The growth of two-career couples is one of many factors associated with rising urbanization (see Box 2-1), particularly among those with college degrees (Costa and Kahn, 1999). The rising rate of women’s employment has not only transformed family structures but also affected the way people think about their jobs and consider what they need and want from paid employment, such as greater flexibility and control over work schedules
(Golden, Henly, and Lambert, 2013). This change has in turn created greater interdependencies between work and family; thus one cannot understand the consequences of changes in work environments without also taking into account family structures, and vice versa (Cherlin, 2014).
The U.S. Census Bureau projects that the number of Americans aged 65 and older will nearly double from 52 million in 2018 to 95 million by 2060, rising from 16 to 23 percent of the population. Population aging is a worldwide trend; between 2015 and 2050, the proportion of the world’s population over age 60 will nearly double, from 12 to 22 percent (World Health Organization, 2018). Within the United States and worldwide, it is anticipated that rapid growth in the number of older people in the population will lead to greater demand for services and government-funded programs to meet their health and social care needs (Sullivan, 2016).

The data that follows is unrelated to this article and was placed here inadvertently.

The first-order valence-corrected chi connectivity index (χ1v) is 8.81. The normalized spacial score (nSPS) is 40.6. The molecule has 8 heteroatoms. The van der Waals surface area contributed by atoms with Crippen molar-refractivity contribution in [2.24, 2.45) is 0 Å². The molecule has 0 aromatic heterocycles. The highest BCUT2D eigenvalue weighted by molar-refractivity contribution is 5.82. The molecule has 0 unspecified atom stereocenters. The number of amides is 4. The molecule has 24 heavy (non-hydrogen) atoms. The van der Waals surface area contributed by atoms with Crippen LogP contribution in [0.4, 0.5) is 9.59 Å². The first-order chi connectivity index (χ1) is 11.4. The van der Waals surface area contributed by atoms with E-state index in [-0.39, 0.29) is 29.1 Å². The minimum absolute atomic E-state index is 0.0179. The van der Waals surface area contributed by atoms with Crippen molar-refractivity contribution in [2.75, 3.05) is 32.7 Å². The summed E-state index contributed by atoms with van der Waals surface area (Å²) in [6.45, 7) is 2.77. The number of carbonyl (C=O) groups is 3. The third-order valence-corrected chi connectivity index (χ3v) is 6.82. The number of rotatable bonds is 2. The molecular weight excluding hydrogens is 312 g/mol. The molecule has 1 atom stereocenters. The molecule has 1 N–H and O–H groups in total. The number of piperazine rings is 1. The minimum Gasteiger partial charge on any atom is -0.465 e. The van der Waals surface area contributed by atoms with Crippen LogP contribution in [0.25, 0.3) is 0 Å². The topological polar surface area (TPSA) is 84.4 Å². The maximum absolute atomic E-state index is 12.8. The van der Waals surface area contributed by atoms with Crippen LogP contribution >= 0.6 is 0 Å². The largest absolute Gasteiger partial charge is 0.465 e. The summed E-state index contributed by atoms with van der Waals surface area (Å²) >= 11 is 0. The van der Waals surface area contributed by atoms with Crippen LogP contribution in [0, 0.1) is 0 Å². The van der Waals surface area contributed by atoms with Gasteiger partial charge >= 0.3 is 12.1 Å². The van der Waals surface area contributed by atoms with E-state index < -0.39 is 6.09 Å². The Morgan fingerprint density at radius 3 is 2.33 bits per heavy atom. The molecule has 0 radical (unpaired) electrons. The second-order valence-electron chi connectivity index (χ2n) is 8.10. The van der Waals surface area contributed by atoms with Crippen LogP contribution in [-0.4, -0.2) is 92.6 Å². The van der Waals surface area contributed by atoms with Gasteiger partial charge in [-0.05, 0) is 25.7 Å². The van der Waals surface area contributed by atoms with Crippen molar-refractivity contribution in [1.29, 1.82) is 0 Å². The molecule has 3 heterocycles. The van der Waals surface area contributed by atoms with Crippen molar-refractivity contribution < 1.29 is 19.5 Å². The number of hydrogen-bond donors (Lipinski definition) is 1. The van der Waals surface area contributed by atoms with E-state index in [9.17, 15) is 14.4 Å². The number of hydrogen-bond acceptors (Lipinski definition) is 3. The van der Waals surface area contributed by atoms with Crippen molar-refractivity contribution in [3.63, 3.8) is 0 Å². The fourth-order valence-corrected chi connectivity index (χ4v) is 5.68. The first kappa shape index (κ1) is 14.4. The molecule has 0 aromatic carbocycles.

The aging of the population is also reflected in the increasing share of U.S. jobs that are held by people in older age groups. Retirement ages are rising: in 2002, the average retirement age was 59 years, while in 2014 it was 62 years (Riffkin, 2014). Continued employment of older people has contributed to the overall growth of the U.S. labor force and is one component of increased workforce diversity (discussed below). Figure 2-3 illustrates the trend away from a workforce dominated by young and middle-age workers toward one in which a growing proportion comprises older workers, aged 55 and up.
Rising Racial and Ethnic Diversity in the Labor Force